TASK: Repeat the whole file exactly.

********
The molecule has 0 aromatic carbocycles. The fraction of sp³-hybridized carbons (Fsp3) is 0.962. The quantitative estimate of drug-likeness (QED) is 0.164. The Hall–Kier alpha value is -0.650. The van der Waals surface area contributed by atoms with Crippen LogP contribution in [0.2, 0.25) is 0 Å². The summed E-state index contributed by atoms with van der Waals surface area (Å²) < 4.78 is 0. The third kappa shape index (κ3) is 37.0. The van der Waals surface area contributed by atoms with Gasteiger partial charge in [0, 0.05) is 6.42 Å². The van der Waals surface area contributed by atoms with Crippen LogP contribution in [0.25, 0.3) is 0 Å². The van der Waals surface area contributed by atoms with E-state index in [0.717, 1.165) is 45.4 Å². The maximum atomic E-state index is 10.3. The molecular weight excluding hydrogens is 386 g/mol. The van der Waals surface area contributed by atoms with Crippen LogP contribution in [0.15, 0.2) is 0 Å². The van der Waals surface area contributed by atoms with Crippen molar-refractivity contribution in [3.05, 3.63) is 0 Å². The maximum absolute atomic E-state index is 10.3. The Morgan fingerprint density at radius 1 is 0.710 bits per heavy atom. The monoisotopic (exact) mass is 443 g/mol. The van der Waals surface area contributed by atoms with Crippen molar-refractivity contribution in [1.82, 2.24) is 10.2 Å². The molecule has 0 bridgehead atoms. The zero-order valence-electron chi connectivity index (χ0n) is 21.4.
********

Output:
The molecule has 0 aromatic carbocycles. The fraction of sp³-hybridized carbons (Fsp3) is 0.962. The quantitative estimate of drug-likeness (QED) is 0.164. The Hall–Kier alpha value is -0.650. The van der Waals surface area contributed by atoms with Crippen LogP contribution in [0.2, 0.25) is 0 Å². The summed E-state index contributed by atoms with van der Waals surface area (Å²) < 4.78 is 0. The third kappa shape index (κ3) is 37.0. The van der Waals surface area contributed by atoms with Gasteiger partial charge in [0, 0.05) is 6.42 Å². The van der Waals surface area contributed by atoms with Crippen LogP contribution in [0.25, 0.3) is 0 Å². The van der Waals surface area contributed by atoms with E-state index in [0.717, 1.165) is 45.4 Å². The maximum atomic E-state index is 10.3. The molecular weight excluding hydrogens is 386 g/mol. The van der Waals surface area contributed by atoms with Crippen LogP contribution in [0.15, 0.2) is 0 Å². The van der Waals surface area contributed by atoms with Crippen molar-refractivity contribution in [3.05, 3.63) is 0 Å². The maximum absolute atomic E-state index is 10.3. The Morgan fingerprint density at radius 1 is 0.710 bits per heavy atom. The monoisotopic (exact) mass is 443 g/mol. The van der Waals surface area contributed by atoms with Crippen molar-refractivity contribution in [1.82, 2.24) is 10.2 Å². The molecule has 0 bridgehead atoms. The zero-order valence-electron chi connectivity index (χ0n) is 21.4.